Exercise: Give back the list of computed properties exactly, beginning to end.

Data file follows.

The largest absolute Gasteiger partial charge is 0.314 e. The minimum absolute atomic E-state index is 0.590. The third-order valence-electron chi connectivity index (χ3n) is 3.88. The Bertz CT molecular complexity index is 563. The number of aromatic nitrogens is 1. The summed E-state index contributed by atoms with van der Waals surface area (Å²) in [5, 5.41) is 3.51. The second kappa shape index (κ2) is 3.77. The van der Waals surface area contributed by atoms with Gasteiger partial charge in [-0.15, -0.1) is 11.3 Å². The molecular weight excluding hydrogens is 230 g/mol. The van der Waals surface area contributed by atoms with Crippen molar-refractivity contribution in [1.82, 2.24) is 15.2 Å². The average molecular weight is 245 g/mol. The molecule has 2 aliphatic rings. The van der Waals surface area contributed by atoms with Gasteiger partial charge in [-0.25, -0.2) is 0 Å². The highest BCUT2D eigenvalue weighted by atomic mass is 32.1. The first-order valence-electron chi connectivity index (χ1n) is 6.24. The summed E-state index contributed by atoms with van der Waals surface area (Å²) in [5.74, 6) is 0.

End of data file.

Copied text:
The largest absolute Gasteiger partial charge is 0.314 e. The minimum absolute atomic E-state index is 0.590. The third-order valence-electron chi connectivity index (χ3n) is 3.88. The Bertz CT molecular complexity index is 563. The number of aromatic nitrogens is 1. The summed E-state index contributed by atoms with van der Waals surface area (Å²) in [5, 5.41) is 3.51. The second kappa shape index (κ2) is 3.77. The van der Waals surface area contributed by atoms with Gasteiger partial charge in [-0.15, -0.1) is 11.3 Å². The molecular weight excluding hydrogens is 230 g/mol. The van der Waals surface area contributed by atoms with Crippen molar-refractivity contribution in [1.82, 2.24) is 15.2 Å². The average molecular weight is 245 g/mol. The molecule has 2 aliphatic rings. The van der Waals surface area contributed by atoms with Gasteiger partial charge in [-0.25, -0.2) is 0 Å². The highest BCUT2D eigenvalue weighted by atomic mass is 32.1. The first-order valence-electron chi connectivity index (χ1n) is 6.24. The summed E-state index contributed by atoms with van der Waals surface area (Å²) in [5.74, 6) is 0.